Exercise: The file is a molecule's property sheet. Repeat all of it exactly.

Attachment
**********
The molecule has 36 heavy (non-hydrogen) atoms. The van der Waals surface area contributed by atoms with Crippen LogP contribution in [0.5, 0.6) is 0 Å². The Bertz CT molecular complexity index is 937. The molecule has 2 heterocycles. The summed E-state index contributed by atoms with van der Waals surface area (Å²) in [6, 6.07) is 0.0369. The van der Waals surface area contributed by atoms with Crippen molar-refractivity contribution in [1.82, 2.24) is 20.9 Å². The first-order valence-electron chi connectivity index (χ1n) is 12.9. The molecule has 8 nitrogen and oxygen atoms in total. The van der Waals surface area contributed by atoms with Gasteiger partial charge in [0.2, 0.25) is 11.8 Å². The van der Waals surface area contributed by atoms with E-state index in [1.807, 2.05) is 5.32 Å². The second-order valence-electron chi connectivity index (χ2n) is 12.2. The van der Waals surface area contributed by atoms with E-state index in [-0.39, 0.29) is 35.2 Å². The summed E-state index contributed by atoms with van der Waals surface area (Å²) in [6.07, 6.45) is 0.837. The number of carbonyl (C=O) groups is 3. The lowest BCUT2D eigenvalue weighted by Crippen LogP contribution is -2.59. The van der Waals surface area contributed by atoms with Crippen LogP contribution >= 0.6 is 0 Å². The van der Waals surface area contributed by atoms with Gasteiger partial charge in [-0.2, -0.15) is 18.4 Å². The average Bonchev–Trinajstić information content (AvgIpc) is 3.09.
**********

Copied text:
The molecule has 36 heavy (non-hydrogen) atoms. The van der Waals surface area contributed by atoms with Crippen LogP contribution in [0.5, 0.6) is 0 Å². The Bertz CT molecular complexity index is 937. The molecule has 2 heterocycles. The summed E-state index contributed by atoms with van der Waals surface area (Å²) in [6, 6.07) is 0.0369. The van der Waals surface area contributed by atoms with Crippen molar-refractivity contribution in [1.82, 2.24) is 20.9 Å². The first-order valence-electron chi connectivity index (χ1n) is 12.9. The molecule has 8 nitrogen and oxygen atoms in total. The van der Waals surface area contributed by atoms with Gasteiger partial charge in [0.2, 0.25) is 11.8 Å². The van der Waals surface area contributed by atoms with E-state index in [1.807, 2.05) is 5.32 Å². The second-order valence-electron chi connectivity index (χ2n) is 12.2. The van der Waals surface area contributed by atoms with E-state index in [-0.39, 0.29) is 35.2 Å². The summed E-state index contributed by atoms with van der Waals surface area (Å²) in [6.07, 6.45) is 0.837. The number of carbonyl (C=O) groups is 3. The lowest BCUT2D eigenvalue weighted by Crippen LogP contribution is -2.59. The van der Waals surface area contributed by atoms with Crippen LogP contribution >= 0.6 is 0 Å². The van der Waals surface area contributed by atoms with Gasteiger partial charge in [-0.2, -0.15) is 18.4 Å². The average Bonchev–Trinajstić information content (AvgIpc) is 3.09.